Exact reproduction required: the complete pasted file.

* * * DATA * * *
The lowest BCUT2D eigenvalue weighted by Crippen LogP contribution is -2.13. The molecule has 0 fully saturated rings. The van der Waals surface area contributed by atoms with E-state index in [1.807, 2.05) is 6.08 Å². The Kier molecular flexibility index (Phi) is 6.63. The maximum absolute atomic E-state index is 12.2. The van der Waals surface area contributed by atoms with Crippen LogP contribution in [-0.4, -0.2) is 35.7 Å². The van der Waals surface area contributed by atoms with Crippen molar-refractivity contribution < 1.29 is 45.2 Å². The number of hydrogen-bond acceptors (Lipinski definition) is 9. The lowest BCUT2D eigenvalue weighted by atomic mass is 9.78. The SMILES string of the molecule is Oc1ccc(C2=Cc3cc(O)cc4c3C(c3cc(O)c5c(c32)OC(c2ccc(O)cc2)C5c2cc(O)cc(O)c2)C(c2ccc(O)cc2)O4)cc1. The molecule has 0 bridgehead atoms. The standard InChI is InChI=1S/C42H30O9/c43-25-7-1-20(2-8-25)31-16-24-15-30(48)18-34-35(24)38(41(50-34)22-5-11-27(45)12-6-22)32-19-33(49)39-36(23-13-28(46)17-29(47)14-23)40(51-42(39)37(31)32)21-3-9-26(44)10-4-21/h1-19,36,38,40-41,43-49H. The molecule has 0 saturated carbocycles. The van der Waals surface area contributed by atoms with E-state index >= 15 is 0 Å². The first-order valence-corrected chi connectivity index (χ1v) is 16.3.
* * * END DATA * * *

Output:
The lowest BCUT2D eigenvalue weighted by Crippen LogP contribution is -2.13. The molecule has 0 fully saturated rings. The van der Waals surface area contributed by atoms with E-state index in [1.807, 2.05) is 6.08 Å². The Kier molecular flexibility index (Phi) is 6.63. The maximum absolute atomic E-state index is 12.2. The van der Waals surface area contributed by atoms with Crippen LogP contribution in [-0.4, -0.2) is 35.7 Å². The van der Waals surface area contributed by atoms with Crippen molar-refractivity contribution < 1.29 is 45.2 Å². The number of hydrogen-bond acceptors (Lipinski definition) is 9. The lowest BCUT2D eigenvalue weighted by atomic mass is 9.78. The SMILES string of the molecule is Oc1ccc(C2=Cc3cc(O)cc4c3C(c3cc(O)c5c(c32)OC(c2ccc(O)cc2)C5c2cc(O)cc(O)c2)C(c2ccc(O)cc2)O4)cc1. The molecule has 0 bridgehead atoms. The standard InChI is InChI=1S/C42H30O9/c43-25-7-1-20(2-8-25)31-16-24-15-30(48)18-34-35(24)38(41(50-34)22-5-11-27(45)12-6-22)32-19-33(49)39-36(23-13-28(46)17-29(47)14-23)40(51-42(39)37(31)32)21-3-9-26(44)10-4-21/h1-19,36,38,40-41,43-49H. The molecule has 0 saturated carbocycles. The van der Waals surface area contributed by atoms with E-state index >= 15 is 0 Å². The first-order valence-corrected chi connectivity index (χ1v) is 16.3.